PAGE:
Perception vs. Reality: How Our Political Biases Affect How We See the World


Perception vs. Reality: How Our Political Biases Affect How We See the World

When are facts no longer facts? Apparently, when they’re run through the filter of our own political biases.

That’s the inescapable conclusion of an enlightening, if somewhat discouraging, survey by Sachs Media Group. Our Breakthrough Research division asked almost 1,900 Florida voters their view of how the state’s economy has fared over the last eight years, and the responses were unsettling for those of us who believe in objective facts.

In a nutshell: Your impression of the economy is almost totally shaped by who you think deserves the credit – or the blame.

Let’s start with a few facts – and by that, I mean provable, indisputable measurements of Florida’s economic performance. Between 2011 and 2018, Florida’s unemployment rate fell by 69 percent. During that same stretch, per-capita income rose by more than $7,500 and the state’s gross domestic product improved by 16 percent. No matter how you feel politically, the simple fact is that Florida’s economy is in better shape now than it was in the wake of Great Recession.

But that’s not necessarily how voters see it, once they’re done letting their political leanings slant their view.

It all comes down to whether you consider it Rick Scott’s economy … or Barack Obama’s.

Republican Scott was Florida’s governor from 2011 until the earliest days of this year. Democrat Obama was president from 2009 to 2017. For six years, their policies worked together – or at odds with one another – to help shape Florida’s economy.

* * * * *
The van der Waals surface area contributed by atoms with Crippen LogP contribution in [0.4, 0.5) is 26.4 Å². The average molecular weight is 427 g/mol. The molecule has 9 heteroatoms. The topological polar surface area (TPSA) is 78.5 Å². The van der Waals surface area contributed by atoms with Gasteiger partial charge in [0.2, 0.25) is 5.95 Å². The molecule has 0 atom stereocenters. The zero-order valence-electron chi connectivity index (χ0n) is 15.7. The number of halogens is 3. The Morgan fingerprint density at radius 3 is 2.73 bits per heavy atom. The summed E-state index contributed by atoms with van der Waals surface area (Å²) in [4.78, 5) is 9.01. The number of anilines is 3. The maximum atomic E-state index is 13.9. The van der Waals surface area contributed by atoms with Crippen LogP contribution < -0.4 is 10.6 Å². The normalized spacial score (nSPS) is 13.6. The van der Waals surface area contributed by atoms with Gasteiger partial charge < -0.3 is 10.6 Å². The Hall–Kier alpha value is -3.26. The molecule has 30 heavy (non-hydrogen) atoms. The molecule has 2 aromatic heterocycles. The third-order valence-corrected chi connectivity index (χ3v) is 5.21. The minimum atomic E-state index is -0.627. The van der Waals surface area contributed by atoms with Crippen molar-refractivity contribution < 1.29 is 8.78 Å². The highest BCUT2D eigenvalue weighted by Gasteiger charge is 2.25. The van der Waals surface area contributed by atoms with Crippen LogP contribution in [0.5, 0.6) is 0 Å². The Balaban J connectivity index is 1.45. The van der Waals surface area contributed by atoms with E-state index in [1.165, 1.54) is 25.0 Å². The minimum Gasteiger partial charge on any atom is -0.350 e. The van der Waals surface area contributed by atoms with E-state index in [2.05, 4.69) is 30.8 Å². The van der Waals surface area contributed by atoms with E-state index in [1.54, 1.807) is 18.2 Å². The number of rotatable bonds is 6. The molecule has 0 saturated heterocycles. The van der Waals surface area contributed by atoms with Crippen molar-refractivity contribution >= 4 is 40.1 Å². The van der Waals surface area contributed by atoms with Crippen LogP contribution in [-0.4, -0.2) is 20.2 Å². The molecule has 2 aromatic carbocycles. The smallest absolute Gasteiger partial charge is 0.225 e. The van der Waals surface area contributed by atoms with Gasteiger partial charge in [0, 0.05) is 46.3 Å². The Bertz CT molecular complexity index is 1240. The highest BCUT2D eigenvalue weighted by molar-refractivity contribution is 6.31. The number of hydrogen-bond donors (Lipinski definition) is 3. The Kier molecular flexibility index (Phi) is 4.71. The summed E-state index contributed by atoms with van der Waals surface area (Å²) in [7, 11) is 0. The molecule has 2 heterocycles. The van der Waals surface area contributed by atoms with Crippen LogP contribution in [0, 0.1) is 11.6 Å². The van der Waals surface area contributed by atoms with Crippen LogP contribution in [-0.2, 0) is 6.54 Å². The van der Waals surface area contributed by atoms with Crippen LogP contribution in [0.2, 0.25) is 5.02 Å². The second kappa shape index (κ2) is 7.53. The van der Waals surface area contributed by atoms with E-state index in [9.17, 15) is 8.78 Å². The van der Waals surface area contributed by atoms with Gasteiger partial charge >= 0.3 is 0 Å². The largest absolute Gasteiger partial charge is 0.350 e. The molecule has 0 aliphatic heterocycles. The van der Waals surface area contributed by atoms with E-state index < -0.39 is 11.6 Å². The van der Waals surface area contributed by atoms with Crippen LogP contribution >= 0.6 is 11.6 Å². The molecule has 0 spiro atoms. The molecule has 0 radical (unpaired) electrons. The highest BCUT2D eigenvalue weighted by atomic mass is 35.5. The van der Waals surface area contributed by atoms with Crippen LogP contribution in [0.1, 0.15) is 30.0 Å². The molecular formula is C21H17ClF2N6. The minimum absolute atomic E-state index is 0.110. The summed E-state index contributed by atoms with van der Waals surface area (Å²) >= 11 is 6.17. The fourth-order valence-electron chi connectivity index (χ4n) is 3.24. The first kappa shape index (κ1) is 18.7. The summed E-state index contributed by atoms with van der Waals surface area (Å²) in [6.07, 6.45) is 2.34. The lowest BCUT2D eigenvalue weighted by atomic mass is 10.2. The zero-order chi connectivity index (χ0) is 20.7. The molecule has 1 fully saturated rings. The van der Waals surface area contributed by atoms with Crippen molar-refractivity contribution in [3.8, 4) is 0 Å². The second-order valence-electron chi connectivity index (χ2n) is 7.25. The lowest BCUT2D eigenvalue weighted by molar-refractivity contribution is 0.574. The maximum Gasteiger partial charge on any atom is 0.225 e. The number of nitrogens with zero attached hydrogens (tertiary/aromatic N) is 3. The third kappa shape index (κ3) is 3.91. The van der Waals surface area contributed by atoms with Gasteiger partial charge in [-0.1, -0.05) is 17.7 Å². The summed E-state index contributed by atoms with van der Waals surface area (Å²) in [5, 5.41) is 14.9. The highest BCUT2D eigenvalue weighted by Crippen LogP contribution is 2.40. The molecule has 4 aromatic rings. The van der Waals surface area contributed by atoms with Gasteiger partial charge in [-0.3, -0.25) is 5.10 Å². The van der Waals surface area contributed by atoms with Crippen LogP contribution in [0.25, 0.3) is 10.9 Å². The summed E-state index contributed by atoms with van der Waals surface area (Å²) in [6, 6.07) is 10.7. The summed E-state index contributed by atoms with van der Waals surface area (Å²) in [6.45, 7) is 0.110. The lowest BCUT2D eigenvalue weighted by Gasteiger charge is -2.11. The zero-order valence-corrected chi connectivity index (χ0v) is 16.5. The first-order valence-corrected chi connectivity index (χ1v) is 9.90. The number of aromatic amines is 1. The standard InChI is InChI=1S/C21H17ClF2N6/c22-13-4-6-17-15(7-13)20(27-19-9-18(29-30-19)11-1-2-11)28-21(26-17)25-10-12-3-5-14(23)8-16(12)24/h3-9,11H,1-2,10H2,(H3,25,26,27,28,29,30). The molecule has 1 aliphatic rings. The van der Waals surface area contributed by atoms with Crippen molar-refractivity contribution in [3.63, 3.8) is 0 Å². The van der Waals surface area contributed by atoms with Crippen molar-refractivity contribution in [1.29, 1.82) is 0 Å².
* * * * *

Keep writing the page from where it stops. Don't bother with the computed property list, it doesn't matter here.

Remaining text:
We asked some voters whether Florida’s economy improved under Governor Scott, while others were asked whether it improved under President Obama. Some 77% of Republicans said it improved under Scott, while 86% of Democrats felt it got better under Obama.

Remember, Florida’s economy improved in objective ways that aren’t really subject to partisan debate. Yet despite this, Democrats by and large refuse to acknowledge that things improved while Rick Scott was governor – while Republicans similarly can’t entertain the notion that the economy got better while Barack Obama was president.

Only 19% of Democrats were willing to concede economic improvement under Scott, while even fewer Republicans – just 15% – acknowledged improvement under Obama.

So then Rick Scott’s economy got better but Barack Obama’s did not, according to Republicans. Oh, wait … Barack Obama’s improved but Rick Scott’s didn’t, according to Democrats.

Again, we’re talking about the exact same economic performance. The only thing different is the party affiliation of those answering the question.

At least NPAs – those with No Party Affiliation – were able to be more balanced. Among this group, 40% said the economy got better under Scott and 54% said it got better under Obama.

Even though we live in an era in which divisive politicians complain about fake news and some even say “facts aren’t facts,” it’s hard for this former journalist to accept that an individual’s biases can so clearly warp their perceptions of the exact same reality.

Are we getting to the point where, when looking skyward, half of us will be singing an optimistic “Here Comes the Sun” while the rest fret, “Don’t Let the Sun Go Down on Me”?